TEHRAN — Sunni insurgents in Pakistan increased attacks on Iranian border posts in the southeast of the country this week, employing methods similar to those used by Islamic State militants in Syria and Iraq.
In one instance, a car bomber struck a fortified base near the city of Saravan, killing one senior officer and prompting Iranian commanders and politicians Thursday to call upon Pakistan to control its borders. On Tuesday, three police officers were killed in an ambush after responding to a distress call.
These were only the latest in a series of attacks. Last month, insurgents rammed a vehicle laden with more than 1,000 pounds of explosives into one of the outer walls of a central base before launching a surprise attack with a convoy of pickup trucks carrying 70 insurgents, a senior military official told the Fars news agency this week.
The official, Brig. Gen. Mohammad Pakpur of the Revolutionary Guard Corps, said the attackers had been repelled only after a long firefight and the arrival of reinforcements, helicoptered in from other bases.
The Iranian-Pakistan border cuts straight through the Sunni tribal area of Baluchistan, which has been volatile for the past 15 years. In the past decade more than 3,000 Iranian border guards have been killed in gun battles with drug-smuggling gangs, but in recent years the fighting has grown more sectarian.
A Sunni extremist group, Jaish ul-Adl, or the Army of Justice, has been carrying out a program of harassment, derailing trains and conducting assassinations and bombings. It demands independence, but Iran has accused its leaders of working for the United States and Saudi Arabia.
In a statement published on Edaalat News, a blog said to be run by Jaish ul-Adl militants, the group took responsibility for the attack on the police officers. “The Jaish ul-Adl organization hereby informs the public that the fighters of Baluchistan have attacked Saravan’s Aspich base located 10 kilometers away from Saravan and killed two staff and a conscript,” it said. “Details will be announced later.”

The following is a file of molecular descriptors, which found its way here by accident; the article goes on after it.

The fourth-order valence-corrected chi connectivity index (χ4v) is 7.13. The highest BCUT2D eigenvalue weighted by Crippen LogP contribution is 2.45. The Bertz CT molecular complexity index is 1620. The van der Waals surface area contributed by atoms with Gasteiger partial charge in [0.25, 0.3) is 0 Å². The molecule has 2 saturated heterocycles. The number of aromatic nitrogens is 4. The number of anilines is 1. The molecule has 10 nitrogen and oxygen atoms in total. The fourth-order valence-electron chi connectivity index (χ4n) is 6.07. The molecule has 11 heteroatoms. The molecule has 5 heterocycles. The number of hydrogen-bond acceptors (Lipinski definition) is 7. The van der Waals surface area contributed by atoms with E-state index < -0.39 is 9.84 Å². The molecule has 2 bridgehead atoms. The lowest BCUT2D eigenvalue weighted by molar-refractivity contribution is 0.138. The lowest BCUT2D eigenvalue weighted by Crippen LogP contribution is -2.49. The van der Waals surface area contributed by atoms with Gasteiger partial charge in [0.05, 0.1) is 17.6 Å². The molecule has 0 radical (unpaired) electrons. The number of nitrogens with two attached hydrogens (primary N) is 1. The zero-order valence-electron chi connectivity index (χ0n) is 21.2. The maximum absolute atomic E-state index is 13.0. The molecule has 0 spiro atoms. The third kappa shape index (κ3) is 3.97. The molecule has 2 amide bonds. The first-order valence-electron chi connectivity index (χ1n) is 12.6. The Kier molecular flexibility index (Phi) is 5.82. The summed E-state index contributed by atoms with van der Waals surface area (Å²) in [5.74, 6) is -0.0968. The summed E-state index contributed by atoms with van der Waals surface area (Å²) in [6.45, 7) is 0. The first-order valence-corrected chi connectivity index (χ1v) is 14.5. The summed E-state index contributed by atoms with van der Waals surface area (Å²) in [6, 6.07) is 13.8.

In recent months Iran has directed a lot of its resources to the protection of its western and eastern borders. The attack on the border post in the south, basically a well-defended fort in the middle of nowhere, is not the first. In 2013, “bandits” killed 20 border guards, Iranian officials announced, saying that in retaliation they had executed 16 Sunni extremist prisoners held on death row.
Iranian officials are now warning Pakistan that they are considering going into its territory on hot-pursuit missions. “The Pakistani government has practically no control over the border areas, and if they really cannot control the common border, they should tell us so that we ourselves can take action,” Esma’il Kowsari, a leading lawmaker, told the Tasmin news agency on Thursday.
Pakistan is a very place. Today’s violence and threats (usually I do not post local Pakistani attacks):
Separate incidents: Two primary schools blown up in Jamrud (Pashtun area)
And there was an honour killing: Girl, alleged lover killed over ‘honour’